72 Family PARIDÆ. The Titmouses.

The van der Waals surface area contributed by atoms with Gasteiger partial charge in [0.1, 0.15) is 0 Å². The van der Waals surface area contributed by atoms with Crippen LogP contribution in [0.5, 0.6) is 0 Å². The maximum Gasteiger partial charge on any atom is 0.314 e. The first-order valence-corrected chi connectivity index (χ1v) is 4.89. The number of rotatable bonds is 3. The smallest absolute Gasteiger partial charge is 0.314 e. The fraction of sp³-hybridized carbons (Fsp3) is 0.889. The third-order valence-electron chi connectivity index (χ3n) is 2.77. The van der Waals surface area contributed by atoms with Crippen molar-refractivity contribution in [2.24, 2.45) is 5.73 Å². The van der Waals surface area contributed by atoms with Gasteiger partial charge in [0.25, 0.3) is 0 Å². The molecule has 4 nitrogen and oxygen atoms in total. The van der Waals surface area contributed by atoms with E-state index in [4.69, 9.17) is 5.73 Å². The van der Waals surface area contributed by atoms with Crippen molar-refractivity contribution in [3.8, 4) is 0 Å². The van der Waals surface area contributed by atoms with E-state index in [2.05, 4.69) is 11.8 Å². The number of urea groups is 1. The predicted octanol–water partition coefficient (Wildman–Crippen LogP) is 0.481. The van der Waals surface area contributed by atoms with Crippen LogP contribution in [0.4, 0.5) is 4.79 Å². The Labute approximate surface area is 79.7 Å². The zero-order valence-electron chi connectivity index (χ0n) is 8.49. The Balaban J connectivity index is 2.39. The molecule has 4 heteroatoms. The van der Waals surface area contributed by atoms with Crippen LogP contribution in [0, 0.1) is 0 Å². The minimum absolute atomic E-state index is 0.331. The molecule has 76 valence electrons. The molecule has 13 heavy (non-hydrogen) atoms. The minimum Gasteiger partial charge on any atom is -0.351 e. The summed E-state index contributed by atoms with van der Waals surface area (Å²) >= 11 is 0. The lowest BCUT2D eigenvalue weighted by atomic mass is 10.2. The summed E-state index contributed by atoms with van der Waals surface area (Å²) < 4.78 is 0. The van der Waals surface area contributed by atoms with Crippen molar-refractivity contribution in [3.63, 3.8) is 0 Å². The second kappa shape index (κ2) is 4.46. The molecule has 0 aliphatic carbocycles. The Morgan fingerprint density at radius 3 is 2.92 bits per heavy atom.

Oates included the Titmouses in the same family as the Crows and the group of birds he called Crow-Tits. Whilst, however, they show certain affinities with both of these groups, the three seem to be much easier to separate than are many others, such as the Thrushes, JFlycatchers and Warblers, the true Shrikes, etc., and it, therefore, seems to be more consistent to keep these separate also. The Tituiouses, Paridm, differ from the Corvidæ in having the first primary equal to or less than half the length of the second, whereas the latter have this always more than half as long as the second. Like the Corvidæ, the Faridce have the nostrils concealed by feathers or bristles, though in the genus MelanocMora the soft feathers which lie over the nostrils do not wholly cover them. The bill is short and conical, varying considerably in depth and stoutness; the rictal bristles are short, the tarsus well developed and the surface scutulated; the wing is generally weak and rounded but is longer and more pointed in MelanocMora. Hellmayr has divided the Titmouses into several subfamilies, and includes amongst them the Paradoxornithidce. These latter birds, however, seem to me to constitute a good family, showing in some respects an affinity to the Titmouses, but in others a still closer connection with the Timeliido'. The genus Pamirns, the Bearded Tits, should probably also be placed witli the Paradoxornithida As regards the Indian Titmouses, I see no reason to divide them into subfamilies, and I include them all in the same. Since, however, the 'Fauna of India' was published, we have had to add other genera and species to our list, the principal being Remiz [AntJioscopus) coronatus and Parus (Cyanistes) cyanus. The key to the genera given below applies only to our Indian species. Hellmayr includes Lophopliayies, Sylviparus, MacMolo- plms and Cyanistes in the genus Parus, but though Cyanistes cannot be divided from that genus, the other three appear to me to be generically distinct and are therefore retained. Lopho- phanes, it is true, is not always crested. Our Indian Zc^j/io^j/trtjies ater omiodius has a well-developed crest, although it is only a sub- species of L. ater ater which has none and the two extremes are linked up by geographical races which have crests in varying degree. On the other hand, the shape of the tail in this genus quite suffices to keep it distinct from Parus. Cyanistes is a true Parus in everything but colour. The young are like the adult but paler, and in some species the grey or black in the adult is strongly sufiused with green in the young.